My favorite work from 2017

2017 was a big one for me. After three years, my great writing fellowship ended, and for the past four months I’ve been freelancing full-time. Over the course of the year I’ve branched out into new areas, including book reviews and reported essays. I also took up more local reporting on Washington D.C., where I’ve been working for four years and living for two; that’s been a meaningful way for me to learn more about my city.

I published more than 60 pieces this year, and in keeping with the roundup tradition from 2016 and 2015, I wanted to reflect on some of the work I’m most proud of.

1. The Hour of the Attorneys General
This American Prospect magazine feature outlined the role Democratic AGs would play in the Trump-era, trying to forestall his agenda. The story was published in March and its predictions have held up pretty well so far. (See: here, here, here, and here for examples.)

2.  Desegregated, Differently
This was my final feature for The Prospect, which detailed a three decades-long battle in Hartford, Connecticut over desegregating their public schools.

3. This is the Wrong Way to Fight Inequality
I reviewed Richard Reeves’s ‘Dream Hoarders‘ for The New Republic. Spoiler: I did not like the book, and worked to explain why.

4. The Untold History of Charter Schools
I wrote an essay for Democracy Journal debunking the popular notion that charter schools are the brainchild of former American Federation of Teachers president Al Shanker. This narrative is commonly championed by both teacher unions and education reform advocates, muddying the movement’s real origins.

5.  Where DC Has Failed on Adult Education, Charters Fill the Void
My first piece for Washington City Paper — and a cover story! — detailed the overlooked world of adult education in the nation’s capital. D.C has a reputation for being a ‘highly educated’ city — but nearly 60,000 adults lack high school diplomas, and an estimated 90,000 are functionally illiterate. I looked at what options are available for adult learners, and why charters now play such a big role.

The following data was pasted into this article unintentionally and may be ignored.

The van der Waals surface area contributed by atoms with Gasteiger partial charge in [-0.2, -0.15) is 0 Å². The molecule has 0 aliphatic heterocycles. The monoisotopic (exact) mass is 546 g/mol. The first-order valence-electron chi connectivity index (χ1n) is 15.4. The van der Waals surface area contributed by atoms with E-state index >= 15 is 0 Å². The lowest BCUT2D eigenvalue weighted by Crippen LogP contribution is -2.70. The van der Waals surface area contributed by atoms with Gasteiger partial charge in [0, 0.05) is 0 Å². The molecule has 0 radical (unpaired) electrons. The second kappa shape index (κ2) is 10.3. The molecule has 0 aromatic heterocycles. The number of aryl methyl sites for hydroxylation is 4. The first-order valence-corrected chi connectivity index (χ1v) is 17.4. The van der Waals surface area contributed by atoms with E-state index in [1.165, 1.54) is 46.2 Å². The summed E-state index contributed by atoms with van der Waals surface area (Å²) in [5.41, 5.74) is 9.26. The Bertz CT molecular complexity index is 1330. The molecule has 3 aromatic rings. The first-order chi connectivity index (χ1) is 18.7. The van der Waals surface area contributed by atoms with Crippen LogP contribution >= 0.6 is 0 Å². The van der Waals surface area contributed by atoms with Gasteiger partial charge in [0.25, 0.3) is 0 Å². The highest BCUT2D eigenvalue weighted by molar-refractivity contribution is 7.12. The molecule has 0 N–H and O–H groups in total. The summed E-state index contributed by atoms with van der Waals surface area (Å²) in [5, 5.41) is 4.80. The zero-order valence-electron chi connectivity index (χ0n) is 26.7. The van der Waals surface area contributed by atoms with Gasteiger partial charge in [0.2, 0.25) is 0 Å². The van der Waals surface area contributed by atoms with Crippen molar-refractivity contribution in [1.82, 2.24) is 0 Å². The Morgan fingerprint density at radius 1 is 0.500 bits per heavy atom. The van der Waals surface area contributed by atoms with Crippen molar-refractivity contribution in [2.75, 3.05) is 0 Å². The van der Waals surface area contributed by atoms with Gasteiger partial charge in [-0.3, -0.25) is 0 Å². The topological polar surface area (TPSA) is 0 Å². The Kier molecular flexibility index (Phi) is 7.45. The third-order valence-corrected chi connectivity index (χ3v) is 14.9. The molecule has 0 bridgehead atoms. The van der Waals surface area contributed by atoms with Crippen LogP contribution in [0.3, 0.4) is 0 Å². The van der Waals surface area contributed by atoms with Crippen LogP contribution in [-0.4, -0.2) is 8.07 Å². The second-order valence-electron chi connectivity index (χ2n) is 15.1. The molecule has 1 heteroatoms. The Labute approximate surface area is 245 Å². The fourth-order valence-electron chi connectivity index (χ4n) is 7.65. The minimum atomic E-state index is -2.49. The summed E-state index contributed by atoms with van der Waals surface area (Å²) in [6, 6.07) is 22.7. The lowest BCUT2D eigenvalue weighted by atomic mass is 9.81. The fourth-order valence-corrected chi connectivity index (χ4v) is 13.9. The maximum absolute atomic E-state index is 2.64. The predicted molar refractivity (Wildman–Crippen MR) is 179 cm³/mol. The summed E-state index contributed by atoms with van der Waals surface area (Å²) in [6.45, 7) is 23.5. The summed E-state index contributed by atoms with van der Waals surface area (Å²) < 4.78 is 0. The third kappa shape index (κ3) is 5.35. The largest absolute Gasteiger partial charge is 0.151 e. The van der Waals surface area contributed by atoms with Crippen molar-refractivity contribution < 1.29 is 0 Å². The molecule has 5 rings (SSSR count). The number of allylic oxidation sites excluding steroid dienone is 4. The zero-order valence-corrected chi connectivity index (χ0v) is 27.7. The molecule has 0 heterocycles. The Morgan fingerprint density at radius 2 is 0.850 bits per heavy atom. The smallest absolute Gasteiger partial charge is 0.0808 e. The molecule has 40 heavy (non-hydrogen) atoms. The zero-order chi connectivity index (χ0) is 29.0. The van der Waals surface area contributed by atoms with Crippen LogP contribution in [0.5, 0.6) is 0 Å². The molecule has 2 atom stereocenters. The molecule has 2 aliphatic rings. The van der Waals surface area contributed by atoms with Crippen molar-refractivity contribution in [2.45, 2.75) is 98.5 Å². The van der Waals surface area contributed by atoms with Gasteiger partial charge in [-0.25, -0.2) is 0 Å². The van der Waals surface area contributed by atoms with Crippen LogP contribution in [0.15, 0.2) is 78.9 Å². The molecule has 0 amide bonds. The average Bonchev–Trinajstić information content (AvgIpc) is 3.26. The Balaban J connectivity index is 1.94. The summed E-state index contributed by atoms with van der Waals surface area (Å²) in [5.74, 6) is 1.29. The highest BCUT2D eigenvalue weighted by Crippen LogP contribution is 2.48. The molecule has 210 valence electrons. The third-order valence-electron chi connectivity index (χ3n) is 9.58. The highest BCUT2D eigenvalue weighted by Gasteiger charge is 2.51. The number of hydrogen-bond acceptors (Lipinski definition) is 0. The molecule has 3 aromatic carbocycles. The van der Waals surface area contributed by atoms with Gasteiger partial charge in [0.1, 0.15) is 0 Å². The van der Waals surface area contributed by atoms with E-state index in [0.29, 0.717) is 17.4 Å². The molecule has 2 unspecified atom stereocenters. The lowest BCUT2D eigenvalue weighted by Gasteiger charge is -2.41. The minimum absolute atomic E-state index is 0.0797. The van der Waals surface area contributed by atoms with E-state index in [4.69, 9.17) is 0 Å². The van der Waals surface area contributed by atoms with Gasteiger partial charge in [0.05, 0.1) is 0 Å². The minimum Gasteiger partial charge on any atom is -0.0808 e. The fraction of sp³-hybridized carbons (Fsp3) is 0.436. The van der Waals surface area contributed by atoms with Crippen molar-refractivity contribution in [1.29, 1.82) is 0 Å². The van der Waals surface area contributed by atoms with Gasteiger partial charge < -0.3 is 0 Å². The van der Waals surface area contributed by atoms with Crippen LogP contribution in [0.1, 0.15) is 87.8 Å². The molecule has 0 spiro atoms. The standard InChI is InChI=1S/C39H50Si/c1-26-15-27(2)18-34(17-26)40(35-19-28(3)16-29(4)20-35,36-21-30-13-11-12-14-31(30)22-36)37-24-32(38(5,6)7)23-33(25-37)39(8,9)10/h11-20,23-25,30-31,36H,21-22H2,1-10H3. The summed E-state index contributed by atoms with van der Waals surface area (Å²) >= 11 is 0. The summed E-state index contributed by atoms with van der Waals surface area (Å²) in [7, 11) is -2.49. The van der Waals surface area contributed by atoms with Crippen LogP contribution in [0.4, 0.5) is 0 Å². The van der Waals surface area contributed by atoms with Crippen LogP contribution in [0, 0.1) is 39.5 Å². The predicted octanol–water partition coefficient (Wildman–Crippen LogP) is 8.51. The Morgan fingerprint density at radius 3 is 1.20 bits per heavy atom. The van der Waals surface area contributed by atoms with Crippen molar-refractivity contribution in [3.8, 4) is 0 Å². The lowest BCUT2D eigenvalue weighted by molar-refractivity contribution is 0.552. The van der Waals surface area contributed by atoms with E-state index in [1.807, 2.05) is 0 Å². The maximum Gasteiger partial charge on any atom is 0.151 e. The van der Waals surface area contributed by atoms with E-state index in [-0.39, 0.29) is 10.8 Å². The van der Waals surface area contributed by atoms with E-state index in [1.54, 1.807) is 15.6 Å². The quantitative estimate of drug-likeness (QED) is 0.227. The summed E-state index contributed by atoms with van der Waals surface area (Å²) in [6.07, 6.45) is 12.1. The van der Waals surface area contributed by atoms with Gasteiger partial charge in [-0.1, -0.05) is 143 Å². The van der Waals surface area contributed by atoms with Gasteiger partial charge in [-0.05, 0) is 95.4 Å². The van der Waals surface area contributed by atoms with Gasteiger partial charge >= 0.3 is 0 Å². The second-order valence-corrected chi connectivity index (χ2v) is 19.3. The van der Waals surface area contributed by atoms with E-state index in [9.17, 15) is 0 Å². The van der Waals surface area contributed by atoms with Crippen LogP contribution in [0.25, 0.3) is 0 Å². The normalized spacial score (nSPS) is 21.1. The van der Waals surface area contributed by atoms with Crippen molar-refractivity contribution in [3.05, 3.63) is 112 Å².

6. Why ‘Pay for Success’ Could Cost Taxpayers More Than They Bargained For
This piece looked at the rise of the “Pay for Success” movement — whereby private investors put up funds for social programs with measurable outcomes, and if the goals are met, the government will pay the investors back with interest. My reporting for this story was supported by a grant through the Leonard C. Goodman Institute for Investigative Reporting and In These Times.

7. Discrimination is Not De Facto
I reviewed Richard Rothstein’s ‘Color of Law’ for Slate — an important book that you should read and probably get your family to read too.

8. The Hopes and Fears Surrounding Ben Carson’s Favorite Public Housing Program
Following up on prior reporting I’ve done on the Rental Assistance Demonstration, I wrote this story for City Lab on public housing’s future in the Trump-era. I also spoke with some tenants who have had difficult experiences with the RAD program.